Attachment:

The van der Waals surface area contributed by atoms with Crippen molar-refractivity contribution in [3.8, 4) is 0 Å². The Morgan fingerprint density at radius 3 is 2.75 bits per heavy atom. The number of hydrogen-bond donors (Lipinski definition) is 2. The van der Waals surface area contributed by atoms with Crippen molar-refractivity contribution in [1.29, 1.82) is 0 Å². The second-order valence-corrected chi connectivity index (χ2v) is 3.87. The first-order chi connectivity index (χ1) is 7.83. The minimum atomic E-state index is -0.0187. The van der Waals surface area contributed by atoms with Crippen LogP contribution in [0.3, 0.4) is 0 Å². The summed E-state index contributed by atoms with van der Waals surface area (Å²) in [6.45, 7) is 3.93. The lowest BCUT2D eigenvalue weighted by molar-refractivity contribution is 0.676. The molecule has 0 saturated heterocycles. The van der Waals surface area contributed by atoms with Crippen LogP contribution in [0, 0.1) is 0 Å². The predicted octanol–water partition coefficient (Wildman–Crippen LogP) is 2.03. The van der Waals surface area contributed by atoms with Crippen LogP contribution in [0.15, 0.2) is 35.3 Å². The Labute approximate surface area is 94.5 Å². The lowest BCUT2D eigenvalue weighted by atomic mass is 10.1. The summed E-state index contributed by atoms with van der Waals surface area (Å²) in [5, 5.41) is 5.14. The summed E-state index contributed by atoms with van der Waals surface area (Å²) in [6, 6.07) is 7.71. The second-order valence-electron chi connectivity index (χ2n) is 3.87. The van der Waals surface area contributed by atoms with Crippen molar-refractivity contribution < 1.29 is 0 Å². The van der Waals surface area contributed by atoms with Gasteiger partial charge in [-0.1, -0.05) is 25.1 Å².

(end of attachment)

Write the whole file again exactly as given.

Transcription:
The van der Waals surface area contributed by atoms with Crippen molar-refractivity contribution in [3.8, 4) is 0 Å². The Morgan fingerprint density at radius 3 is 2.75 bits per heavy atom. The number of hydrogen-bond donors (Lipinski definition) is 2. The van der Waals surface area contributed by atoms with Crippen molar-refractivity contribution in [1.29, 1.82) is 0 Å². The second-order valence-corrected chi connectivity index (χ2v) is 3.87. The first-order chi connectivity index (χ1) is 7.83. The minimum atomic E-state index is -0.0187. The van der Waals surface area contributed by atoms with Crippen LogP contribution in [0.3, 0.4) is 0 Å². The summed E-state index contributed by atoms with van der Waals surface area (Å²) in [6.45, 7) is 3.93. The lowest BCUT2D eigenvalue weighted by molar-refractivity contribution is 0.676. The molecule has 0 saturated heterocycles. The van der Waals surface area contributed by atoms with Crippen LogP contribution in [0, 0.1) is 0 Å². The predicted octanol–water partition coefficient (Wildman–Crippen LogP) is 2.03. The van der Waals surface area contributed by atoms with Crippen LogP contribution in [0.15, 0.2) is 35.3 Å². The Labute approximate surface area is 94.5 Å². The lowest BCUT2D eigenvalue weighted by atomic mass is 10.1. The summed E-state index contributed by atoms with van der Waals surface area (Å²) in [5, 5.41) is 5.14. The summed E-state index contributed by atoms with van der Waals surface area (Å²) in [6, 6.07) is 7.71. The second-order valence-electron chi connectivity index (χ2n) is 3.87. The van der Waals surface area contributed by atoms with Crippen molar-refractivity contribution < 1.29 is 0 Å². The van der Waals surface area contributed by atoms with Gasteiger partial charge in [-0.1, -0.05) is 25.1 Å².